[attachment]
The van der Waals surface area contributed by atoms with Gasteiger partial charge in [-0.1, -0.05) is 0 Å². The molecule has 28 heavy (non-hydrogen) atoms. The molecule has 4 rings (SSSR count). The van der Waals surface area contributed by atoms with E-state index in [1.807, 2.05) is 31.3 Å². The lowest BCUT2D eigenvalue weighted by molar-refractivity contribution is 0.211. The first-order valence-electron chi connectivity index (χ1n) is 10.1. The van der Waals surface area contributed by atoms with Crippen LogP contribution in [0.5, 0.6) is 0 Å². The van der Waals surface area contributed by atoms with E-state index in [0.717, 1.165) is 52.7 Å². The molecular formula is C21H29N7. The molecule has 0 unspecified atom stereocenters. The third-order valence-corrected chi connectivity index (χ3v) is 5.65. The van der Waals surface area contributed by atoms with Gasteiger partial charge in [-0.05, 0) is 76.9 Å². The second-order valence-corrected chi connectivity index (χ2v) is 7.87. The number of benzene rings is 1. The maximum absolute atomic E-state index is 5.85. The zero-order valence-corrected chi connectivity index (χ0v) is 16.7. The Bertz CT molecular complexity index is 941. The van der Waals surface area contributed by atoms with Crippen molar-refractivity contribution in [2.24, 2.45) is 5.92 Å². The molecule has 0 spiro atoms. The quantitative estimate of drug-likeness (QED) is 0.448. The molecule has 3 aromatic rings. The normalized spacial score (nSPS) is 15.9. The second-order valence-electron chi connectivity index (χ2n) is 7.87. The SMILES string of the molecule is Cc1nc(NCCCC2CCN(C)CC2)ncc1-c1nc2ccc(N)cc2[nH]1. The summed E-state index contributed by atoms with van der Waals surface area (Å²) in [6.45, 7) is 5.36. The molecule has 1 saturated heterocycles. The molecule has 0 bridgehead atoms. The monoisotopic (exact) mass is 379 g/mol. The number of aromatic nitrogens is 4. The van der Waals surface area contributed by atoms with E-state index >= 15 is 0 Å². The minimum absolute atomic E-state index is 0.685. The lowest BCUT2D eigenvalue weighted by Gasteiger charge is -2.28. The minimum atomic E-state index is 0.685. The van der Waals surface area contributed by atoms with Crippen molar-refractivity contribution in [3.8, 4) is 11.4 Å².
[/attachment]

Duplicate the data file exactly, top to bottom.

The van der Waals surface area contributed by atoms with Gasteiger partial charge in [-0.1, -0.05) is 0 Å². The molecule has 28 heavy (non-hydrogen) atoms. The molecule has 4 rings (SSSR count). The van der Waals surface area contributed by atoms with E-state index in [1.807, 2.05) is 31.3 Å². The lowest BCUT2D eigenvalue weighted by molar-refractivity contribution is 0.211. The first-order valence-electron chi connectivity index (χ1n) is 10.1. The van der Waals surface area contributed by atoms with Crippen LogP contribution in [0.5, 0.6) is 0 Å². The van der Waals surface area contributed by atoms with E-state index in [0.717, 1.165) is 52.7 Å². The molecular formula is C21H29N7. The molecule has 0 unspecified atom stereocenters. The third-order valence-corrected chi connectivity index (χ3v) is 5.65. The van der Waals surface area contributed by atoms with Gasteiger partial charge in [-0.05, 0) is 76.9 Å². The second-order valence-corrected chi connectivity index (χ2v) is 7.87. The number of benzene rings is 1. The maximum absolute atomic E-state index is 5.85. The zero-order valence-corrected chi connectivity index (χ0v) is 16.7. The Bertz CT molecular complexity index is 941. The van der Waals surface area contributed by atoms with Crippen molar-refractivity contribution in [2.24, 2.45) is 5.92 Å². The molecule has 0 spiro atoms. The quantitative estimate of drug-likeness (QED) is 0.448. The molecule has 3 aromatic rings. The normalized spacial score (nSPS) is 15.9. The second-order valence-electron chi connectivity index (χ2n) is 7.87. The SMILES string of the molecule is Cc1nc(NCCCC2CCN(C)CC2)ncc1-c1nc2ccc(N)cc2[nH]1. The summed E-state index contributed by atoms with van der Waals surface area (Å²) in [6.45, 7) is 5.36. The molecule has 1 saturated heterocycles. The molecule has 0 bridgehead atoms. The monoisotopic (exact) mass is 379 g/mol. The number of aromatic nitrogens is 4. The van der Waals surface area contributed by atoms with E-state index >= 15 is 0 Å². The minimum absolute atomic E-state index is 0.685. The lowest BCUT2D eigenvalue weighted by Gasteiger charge is -2.28. The minimum atomic E-state index is 0.685. The van der Waals surface area contributed by atoms with Crippen molar-refractivity contribution in [3.8, 4) is 11.4 Å².